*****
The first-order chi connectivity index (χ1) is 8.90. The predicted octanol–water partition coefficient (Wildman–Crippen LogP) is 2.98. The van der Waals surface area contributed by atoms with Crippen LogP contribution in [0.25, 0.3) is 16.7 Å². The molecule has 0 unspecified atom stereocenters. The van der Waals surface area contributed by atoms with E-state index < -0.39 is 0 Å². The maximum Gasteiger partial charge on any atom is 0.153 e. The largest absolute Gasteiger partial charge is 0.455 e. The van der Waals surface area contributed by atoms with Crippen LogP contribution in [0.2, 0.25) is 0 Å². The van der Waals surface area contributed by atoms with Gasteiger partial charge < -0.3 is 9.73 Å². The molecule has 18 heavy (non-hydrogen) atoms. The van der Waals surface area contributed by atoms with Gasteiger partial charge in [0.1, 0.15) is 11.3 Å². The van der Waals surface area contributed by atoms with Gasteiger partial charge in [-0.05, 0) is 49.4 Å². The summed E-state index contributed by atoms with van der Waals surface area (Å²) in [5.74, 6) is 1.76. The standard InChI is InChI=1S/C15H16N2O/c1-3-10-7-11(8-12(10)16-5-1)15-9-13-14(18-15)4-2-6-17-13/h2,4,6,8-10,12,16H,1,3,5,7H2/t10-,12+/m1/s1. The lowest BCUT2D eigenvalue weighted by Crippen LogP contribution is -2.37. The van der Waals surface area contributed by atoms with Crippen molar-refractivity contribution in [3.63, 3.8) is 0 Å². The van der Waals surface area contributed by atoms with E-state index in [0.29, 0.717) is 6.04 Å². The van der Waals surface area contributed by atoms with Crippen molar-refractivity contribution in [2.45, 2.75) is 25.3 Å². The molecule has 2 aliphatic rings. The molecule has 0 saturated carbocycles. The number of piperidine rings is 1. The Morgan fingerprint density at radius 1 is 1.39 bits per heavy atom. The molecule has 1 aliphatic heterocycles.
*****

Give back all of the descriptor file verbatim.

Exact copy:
The first-order chi connectivity index (χ1) is 8.90. The predicted octanol–water partition coefficient (Wildman–Crippen LogP) is 2.98. The van der Waals surface area contributed by atoms with Crippen LogP contribution in [0.25, 0.3) is 16.7 Å². The molecule has 0 unspecified atom stereocenters. The van der Waals surface area contributed by atoms with E-state index < -0.39 is 0 Å². The maximum Gasteiger partial charge on any atom is 0.153 e. The largest absolute Gasteiger partial charge is 0.455 e. The van der Waals surface area contributed by atoms with Crippen LogP contribution in [0.2, 0.25) is 0 Å². The van der Waals surface area contributed by atoms with Gasteiger partial charge < -0.3 is 9.73 Å². The molecule has 18 heavy (non-hydrogen) atoms. The van der Waals surface area contributed by atoms with Gasteiger partial charge in [0.1, 0.15) is 11.3 Å². The van der Waals surface area contributed by atoms with Gasteiger partial charge in [-0.05, 0) is 49.4 Å². The summed E-state index contributed by atoms with van der Waals surface area (Å²) in [5.74, 6) is 1.76. The standard InChI is InChI=1S/C15H16N2O/c1-3-10-7-11(8-12(10)16-5-1)15-9-13-14(18-15)4-2-6-17-13/h2,4,6,8-10,12,16H,1,3,5,7H2/t10-,12+/m1/s1. The lowest BCUT2D eigenvalue weighted by Crippen LogP contribution is -2.37. The van der Waals surface area contributed by atoms with Crippen molar-refractivity contribution in [3.63, 3.8) is 0 Å². The van der Waals surface area contributed by atoms with E-state index in [0.29, 0.717) is 6.04 Å². The van der Waals surface area contributed by atoms with Crippen molar-refractivity contribution in [2.45, 2.75) is 25.3 Å². The molecule has 2 aliphatic rings. The molecule has 0 saturated carbocycles. The number of piperidine rings is 1. The Morgan fingerprint density at radius 1 is 1.39 bits per heavy atom. The molecule has 1 aliphatic heterocycles.